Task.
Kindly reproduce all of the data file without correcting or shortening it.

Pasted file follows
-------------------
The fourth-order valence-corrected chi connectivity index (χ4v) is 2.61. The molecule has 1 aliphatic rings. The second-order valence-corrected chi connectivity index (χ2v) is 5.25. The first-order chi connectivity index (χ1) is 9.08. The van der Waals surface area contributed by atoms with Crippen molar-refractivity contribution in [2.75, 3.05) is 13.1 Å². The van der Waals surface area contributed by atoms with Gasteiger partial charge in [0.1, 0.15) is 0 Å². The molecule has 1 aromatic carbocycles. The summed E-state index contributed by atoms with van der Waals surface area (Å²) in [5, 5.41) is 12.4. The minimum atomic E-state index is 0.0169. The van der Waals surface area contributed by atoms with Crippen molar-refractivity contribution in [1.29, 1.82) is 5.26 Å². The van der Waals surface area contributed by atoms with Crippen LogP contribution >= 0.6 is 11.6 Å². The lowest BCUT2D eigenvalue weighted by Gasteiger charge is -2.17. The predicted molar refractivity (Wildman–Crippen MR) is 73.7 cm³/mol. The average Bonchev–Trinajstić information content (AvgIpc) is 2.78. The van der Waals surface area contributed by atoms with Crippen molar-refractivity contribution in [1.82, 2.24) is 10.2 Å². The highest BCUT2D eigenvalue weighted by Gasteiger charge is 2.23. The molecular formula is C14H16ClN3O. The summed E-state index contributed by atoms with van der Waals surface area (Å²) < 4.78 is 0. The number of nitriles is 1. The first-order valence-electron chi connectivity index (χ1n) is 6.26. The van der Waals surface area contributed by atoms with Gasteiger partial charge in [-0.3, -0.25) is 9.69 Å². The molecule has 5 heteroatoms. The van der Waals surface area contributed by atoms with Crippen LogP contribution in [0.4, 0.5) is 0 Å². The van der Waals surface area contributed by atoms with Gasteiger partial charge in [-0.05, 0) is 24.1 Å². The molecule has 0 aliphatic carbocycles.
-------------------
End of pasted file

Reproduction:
The fourth-order valence-corrected chi connectivity index (χ4v) is 2.61. The molecule has 1 aliphatic rings. The second-order valence-corrected chi connectivity index (χ2v) is 5.25. The first-order chi connectivity index (χ1) is 9.08. The van der Waals surface area contributed by atoms with Crippen molar-refractivity contribution in [2.75, 3.05) is 13.1 Å². The van der Waals surface area contributed by atoms with Gasteiger partial charge in [0.1, 0.15) is 0 Å². The molecule has 1 aromatic carbocycles. The summed E-state index contributed by atoms with van der Waals surface area (Å²) in [5, 5.41) is 12.4. The minimum atomic E-state index is 0.0169. The van der Waals surface area contributed by atoms with Crippen molar-refractivity contribution in [1.29, 1.82) is 5.26 Å². The van der Waals surface area contributed by atoms with Crippen LogP contribution >= 0.6 is 11.6 Å². The lowest BCUT2D eigenvalue weighted by Gasteiger charge is -2.17. The predicted molar refractivity (Wildman–Crippen MR) is 73.7 cm³/mol. The average Bonchev–Trinajstić information content (AvgIpc) is 2.78. The van der Waals surface area contributed by atoms with Crippen molar-refractivity contribution in [1.82, 2.24) is 10.2 Å². The highest BCUT2D eigenvalue weighted by Gasteiger charge is 2.23. The molecular formula is C14H16ClN3O. The summed E-state index contributed by atoms with van der Waals surface area (Å²) < 4.78 is 0. The number of nitriles is 1. The first-order valence-electron chi connectivity index (χ1n) is 6.26. The van der Waals surface area contributed by atoms with Gasteiger partial charge in [-0.3, -0.25) is 9.69 Å². The molecule has 5 heteroatoms. The van der Waals surface area contributed by atoms with Crippen LogP contribution in [0.4, 0.5) is 0 Å². The van der Waals surface area contributed by atoms with Gasteiger partial charge in [-0.05, 0) is 24.1 Å². The molecule has 0 aliphatic carbocycles.